Variable data types and usage on Arduino

One importatn thing to know are the variable data types existing on Arduino, and that is why I’ll try to talk about Variables Types in Arduino.

For starters, here you have a table of the different types, their sizes (something very important to consider), and links to each one in the official documentation. Then I will proceed to make a description of each type so that we can understand them better.

boolean1 byte0 a 1
char1 byte-128 a 127
unsigned char1 byte0 a 255
int2 bytes-32.768 a 32.767
unsigned int2 bytes0 a 65535
word2 bytes0 a 65535
long4 bytes-2.147.483.648 a 2.147.483.647
unsigned long4 bytes0 a 4.294.967.295
float4 bytes3,4028235E-38 a 3,4028235E+38
double4 bytes3,4028235E-38 a 3,4028235E+38
string1 byte per letter + 1 control byteN/A
arraySum of array elements sizes +1 control byteN/A

In the table you can see that I’ve put string twice, but don’t worry, it’s not a mistake. This is because in the official Arduino documentation they call string an array of chars, and that is why the size of a string is the same as that of the array in the table.
In addition to the so-called string (array of chars), there is a type of String variable, which is different from the one already mentioned above. Its use is discouraged because it consumes more memory, but we can find cases in which it is impossible to avoid it. Among the differences that exist, the array is of fixed size in its declaration and this cannot vary, while the string does allow it. We also have some specific functions for the String type that would be impossible for us to use in an array.


Variables of the numerical type can only contain numbers as their name indicates, and within the numerical type you can find two subtypes, which are the integers (bool, int, char …) and decimals (float and double). Another thing to know is that all the variables indicated in the upper part of the table are numerical variables, and except for String (), array, enum, struct, pointer and void, all can be treated as such.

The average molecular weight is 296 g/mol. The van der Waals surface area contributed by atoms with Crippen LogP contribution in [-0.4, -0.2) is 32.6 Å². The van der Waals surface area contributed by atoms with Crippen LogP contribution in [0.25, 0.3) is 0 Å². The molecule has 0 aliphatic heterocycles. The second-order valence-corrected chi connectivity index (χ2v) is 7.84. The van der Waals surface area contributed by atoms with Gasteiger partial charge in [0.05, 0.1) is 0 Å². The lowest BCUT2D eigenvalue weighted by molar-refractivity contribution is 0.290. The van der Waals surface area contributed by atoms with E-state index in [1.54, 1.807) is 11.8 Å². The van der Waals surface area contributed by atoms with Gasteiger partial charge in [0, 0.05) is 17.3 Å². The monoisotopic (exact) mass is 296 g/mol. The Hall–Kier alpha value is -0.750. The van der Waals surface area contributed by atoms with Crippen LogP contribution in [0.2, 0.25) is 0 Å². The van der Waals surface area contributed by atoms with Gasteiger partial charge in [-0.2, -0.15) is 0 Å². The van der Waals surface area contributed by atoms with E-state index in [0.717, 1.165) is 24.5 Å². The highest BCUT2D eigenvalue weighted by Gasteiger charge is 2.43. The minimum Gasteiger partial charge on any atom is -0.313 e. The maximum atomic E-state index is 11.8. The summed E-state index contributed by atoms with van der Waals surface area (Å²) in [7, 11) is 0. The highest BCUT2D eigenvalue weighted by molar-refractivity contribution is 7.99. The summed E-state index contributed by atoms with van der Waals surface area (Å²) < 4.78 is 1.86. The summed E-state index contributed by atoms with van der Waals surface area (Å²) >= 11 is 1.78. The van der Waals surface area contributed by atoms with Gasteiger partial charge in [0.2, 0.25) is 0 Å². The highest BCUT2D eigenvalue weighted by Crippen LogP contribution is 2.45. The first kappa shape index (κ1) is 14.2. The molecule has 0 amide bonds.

The boolean variable is a variable that will allow us to store zero or one in it, so it will only be used for use in states such as that of a led (on or off). Given its size it could be replaced by a variable of type byte or char without problems, which would give us more flexibility.

Also, as I explain in my post Arduino: Save space in SRAM, replacing this type with a byte type together with the use of bits, will allow us to have up to 8 booleans in the same byte.

Char and unsigned char

Both types have the same number of numbers, except that char also includes a negative range. If we want to store a number between 0 and 255, we can use the unsigned type for it, while if the number contains negative digits and goes between -128 and 127, then our best option will be unsigned char.
These types are also used to store characters of the extended ASCII table, but char only allows us to store letters of the first 128 characters of the table, while if we use a string (array of chars), it will allow us to store any character of the table.

Esta imagen muestra una tabla de caracteres ASCII extendidos.
Tabla de caracteres ASCII extendidos
void setup() {

void loop() {
  char test_array[] = "K";
  char test_char = 75;
  Serial.print(F("Array: "));
  Serial.print(F("Char: "));

In the example you can see how both give the same result, but nevertheless the array allows us to group several characters to form words and even phrases.